Out of print for more than 30 years, now available for the first time as an eBook, this is the controversial story of John Wooden's first 25 years and first 8 NCAA Championships as UCLA Head Basketball Coach. Notre Dame Coach Digger Phelps said, "I used this book as an inspiration for the biggest win of my career when we ended UCLA's all-time 88-game winning streak in 1974."

Compiled with more than 40 hours of interviews with Coach Wooden, learn about the man behind the coach. Click the Book to read the players telling their stories in their own words. This is the book that UCLA Athletic Director J.D. Morgan tried to ban.

Click the book to read the first chapter and for ordering information.


Couples Retreat (1/10)

by Tony Medley

Run time 113 minutes.

Not for children.

Dave (Vince Vaughn) and Ronnie (Malin Akerman) are the social epicenter of their group of friends. Over the years, they’ve built a full life through commitment to their kids, friends and work.

After eight seemingly blissful years together, Jason (Jason Bateman) and Cynthia (Kristen Bell) are at a crossroads. The once-happy pair shocks their close friends—Dave & Ronnie, Joey (Jon Favreau) & Lucy (Kristin Davis) and Shane (Faison Love) & his new girlfriend Trudy (newcomer Kali Hawk)—when they announce that they are considering a divorce.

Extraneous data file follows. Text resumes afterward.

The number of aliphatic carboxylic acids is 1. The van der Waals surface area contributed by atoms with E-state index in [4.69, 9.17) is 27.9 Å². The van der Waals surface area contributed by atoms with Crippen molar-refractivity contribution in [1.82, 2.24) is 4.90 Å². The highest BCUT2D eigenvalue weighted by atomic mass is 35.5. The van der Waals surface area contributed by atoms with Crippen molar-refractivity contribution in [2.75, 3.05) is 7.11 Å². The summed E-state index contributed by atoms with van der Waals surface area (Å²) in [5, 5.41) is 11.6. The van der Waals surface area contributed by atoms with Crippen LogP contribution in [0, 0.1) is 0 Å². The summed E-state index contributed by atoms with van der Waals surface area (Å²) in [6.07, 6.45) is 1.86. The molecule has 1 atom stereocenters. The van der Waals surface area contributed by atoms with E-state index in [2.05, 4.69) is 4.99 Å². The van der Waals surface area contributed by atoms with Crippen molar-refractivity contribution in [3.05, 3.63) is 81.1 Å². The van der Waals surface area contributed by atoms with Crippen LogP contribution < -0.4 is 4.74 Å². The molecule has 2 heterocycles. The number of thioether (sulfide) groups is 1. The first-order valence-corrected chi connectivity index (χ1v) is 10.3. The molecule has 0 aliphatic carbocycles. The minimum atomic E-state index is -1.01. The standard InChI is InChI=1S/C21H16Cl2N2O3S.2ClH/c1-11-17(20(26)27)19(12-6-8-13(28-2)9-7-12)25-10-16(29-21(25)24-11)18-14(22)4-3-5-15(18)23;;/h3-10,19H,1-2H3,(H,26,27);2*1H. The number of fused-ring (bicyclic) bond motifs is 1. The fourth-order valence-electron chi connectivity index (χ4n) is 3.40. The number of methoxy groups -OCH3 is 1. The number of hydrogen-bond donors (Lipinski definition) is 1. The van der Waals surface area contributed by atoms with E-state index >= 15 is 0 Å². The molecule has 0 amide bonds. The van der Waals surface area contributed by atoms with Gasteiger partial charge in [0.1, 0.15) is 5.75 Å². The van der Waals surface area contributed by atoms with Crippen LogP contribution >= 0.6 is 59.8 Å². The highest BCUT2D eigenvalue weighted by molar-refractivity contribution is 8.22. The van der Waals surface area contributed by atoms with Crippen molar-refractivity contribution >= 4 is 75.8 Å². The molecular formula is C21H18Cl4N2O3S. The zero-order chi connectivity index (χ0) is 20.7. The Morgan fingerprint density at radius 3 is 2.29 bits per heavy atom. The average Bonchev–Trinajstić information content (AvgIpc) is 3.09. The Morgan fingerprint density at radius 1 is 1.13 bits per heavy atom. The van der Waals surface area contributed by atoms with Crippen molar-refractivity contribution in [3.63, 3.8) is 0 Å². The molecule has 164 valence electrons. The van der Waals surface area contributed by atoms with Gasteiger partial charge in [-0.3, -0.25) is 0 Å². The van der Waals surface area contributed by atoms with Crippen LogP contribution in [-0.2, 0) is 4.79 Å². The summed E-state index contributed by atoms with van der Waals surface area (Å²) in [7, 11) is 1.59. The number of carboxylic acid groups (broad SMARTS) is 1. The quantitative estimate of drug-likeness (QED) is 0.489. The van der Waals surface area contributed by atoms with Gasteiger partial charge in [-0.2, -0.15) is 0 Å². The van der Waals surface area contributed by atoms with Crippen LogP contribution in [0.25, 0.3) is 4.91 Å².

Jason and Cynthia have discovered Eden Resort, a tropical island paradise in the South Pacific (actually shot in Bora Bora, using the St. Regis Bora Bora Resort) specializing in extensive couples therapy. But the only way they can afford to go is through the “Pelican Package,” Eden Resort’s group rate. While they get the counseling they need, their friends can bask on the white, sandy beaches, relax in the spas, ride jet skis and just enjoy themselves.

As tempting as it sounds (and as much as everyone wants to help Jason and Cynthia), there’s just no way they can all get away…until Dave & Ronnie agree to go. Now the four couples are on their way to paradise. But there’s one small catch…The group discovers that ALL of the couples must partake in the unorthodox counseling techniques of Eden Resort’s renowned “Couples Whisperer”— Monsieur Marcel (Jean Reno). It’s all or none.

And if it’s none, they will all be sent home. The couples soon find out that not everything is as it seems, especially in their own relationships. Directed by longtime producer Peter Billingsley and written by Favreau, Vaughn and Dana Fox, I thought the first 25 minutes, when all this is set up was dispiriting, but when they finally arrive at Eden, what follows is truly dismal.

Trudy and Shane are both black and they are stereotyped in such a way that it would embarrass Stepinfetchit. It’s hard to believe that that are walking caricatures of their race on its audience. Just as one example, Trudy starts virtually every sentence with “Yo.” And she butchers grammar, talking like a streetwise ho.

But that’s just the tip of the iceberg. The other protagonists are equally inane, and I don’t think that’s the way they were intended to be viewed by the filmmakers. If these people are meant to be representative of today’s 30-somethings, our society is in big trouble. There is one outstanding performance that almost saves this, by Peter Serafoniwicz as Sctanley (“Stanley with a C”). If everyone had been as humorous as Serafoniwicz, this would have been a winner. Unfortunately, Sctanley appears when they arrive at the resort to introduce the characters them to Eden and then disappears. All the charm that might have been possible disappears with him.

This is a movie to avoid.